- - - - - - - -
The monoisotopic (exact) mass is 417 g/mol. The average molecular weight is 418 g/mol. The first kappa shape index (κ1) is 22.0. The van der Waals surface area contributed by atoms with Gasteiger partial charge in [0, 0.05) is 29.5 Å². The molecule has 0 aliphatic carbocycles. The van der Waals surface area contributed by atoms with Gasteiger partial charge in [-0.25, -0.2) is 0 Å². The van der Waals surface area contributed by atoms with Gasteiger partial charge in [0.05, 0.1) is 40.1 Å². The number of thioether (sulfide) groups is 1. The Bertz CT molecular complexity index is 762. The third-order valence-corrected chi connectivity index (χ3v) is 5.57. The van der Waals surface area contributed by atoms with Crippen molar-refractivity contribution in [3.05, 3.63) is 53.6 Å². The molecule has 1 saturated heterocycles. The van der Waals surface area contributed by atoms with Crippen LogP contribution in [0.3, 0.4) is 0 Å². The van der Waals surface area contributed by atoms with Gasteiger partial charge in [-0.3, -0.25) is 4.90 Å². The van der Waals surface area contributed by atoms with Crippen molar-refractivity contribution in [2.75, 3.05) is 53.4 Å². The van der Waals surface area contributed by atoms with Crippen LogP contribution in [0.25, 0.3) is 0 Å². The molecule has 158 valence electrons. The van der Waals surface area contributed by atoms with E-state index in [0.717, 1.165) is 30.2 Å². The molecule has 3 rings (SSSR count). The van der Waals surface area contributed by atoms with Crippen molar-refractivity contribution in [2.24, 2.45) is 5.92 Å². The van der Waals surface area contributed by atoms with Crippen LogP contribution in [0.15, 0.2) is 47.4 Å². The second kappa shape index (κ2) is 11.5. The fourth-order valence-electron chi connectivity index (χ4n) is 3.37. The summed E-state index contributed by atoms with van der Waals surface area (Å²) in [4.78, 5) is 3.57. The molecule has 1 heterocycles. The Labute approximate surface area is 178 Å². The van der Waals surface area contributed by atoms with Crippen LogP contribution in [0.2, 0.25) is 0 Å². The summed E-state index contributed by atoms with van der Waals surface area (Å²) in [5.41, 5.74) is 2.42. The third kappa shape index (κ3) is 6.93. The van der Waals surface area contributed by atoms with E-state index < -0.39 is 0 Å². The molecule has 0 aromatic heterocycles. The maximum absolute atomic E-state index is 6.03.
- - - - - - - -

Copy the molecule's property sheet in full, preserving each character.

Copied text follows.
The monoisotopic (exact) mass is 417 g/mol. The average molecular weight is 418 g/mol. The first kappa shape index (κ1) is 22.0. The van der Waals surface area contributed by atoms with Gasteiger partial charge in [0, 0.05) is 29.5 Å². The molecule has 0 aliphatic carbocycles. The van der Waals surface area contributed by atoms with Gasteiger partial charge in [-0.25, -0.2) is 0 Å². The van der Waals surface area contributed by atoms with Gasteiger partial charge in [0.05, 0.1) is 40.1 Å². The number of thioether (sulfide) groups is 1. The Bertz CT molecular complexity index is 762. The third-order valence-corrected chi connectivity index (χ3v) is 5.57. The van der Waals surface area contributed by atoms with Crippen molar-refractivity contribution in [3.05, 3.63) is 53.6 Å². The molecule has 1 saturated heterocycles. The van der Waals surface area contributed by atoms with Crippen LogP contribution in [0.3, 0.4) is 0 Å². The van der Waals surface area contributed by atoms with Gasteiger partial charge in [-0.3, -0.25) is 4.90 Å². The van der Waals surface area contributed by atoms with Crippen molar-refractivity contribution in [2.75, 3.05) is 53.4 Å². The van der Waals surface area contributed by atoms with Crippen LogP contribution in [0.25, 0.3) is 0 Å². The molecule has 158 valence electrons. The van der Waals surface area contributed by atoms with E-state index in [0.717, 1.165) is 30.2 Å². The molecule has 3 rings (SSSR count). The van der Waals surface area contributed by atoms with Crippen molar-refractivity contribution in [2.24, 2.45) is 5.92 Å². The van der Waals surface area contributed by atoms with Crippen LogP contribution in [0.15, 0.2) is 47.4 Å². The second kappa shape index (κ2) is 11.5. The fourth-order valence-electron chi connectivity index (χ4n) is 3.37. The summed E-state index contributed by atoms with van der Waals surface area (Å²) in [4.78, 5) is 3.57. The molecule has 1 heterocycles. The Labute approximate surface area is 178 Å². The van der Waals surface area contributed by atoms with Crippen LogP contribution in [0.2, 0.25) is 0 Å². The summed E-state index contributed by atoms with van der Waals surface area (Å²) in [5.41, 5.74) is 2.42. The third kappa shape index (κ3) is 6.93. The van der Waals surface area contributed by atoms with E-state index < -0.39 is 0 Å². The molecule has 0 aromatic heterocycles. The maximum absolute atomic E-state index is 6.03.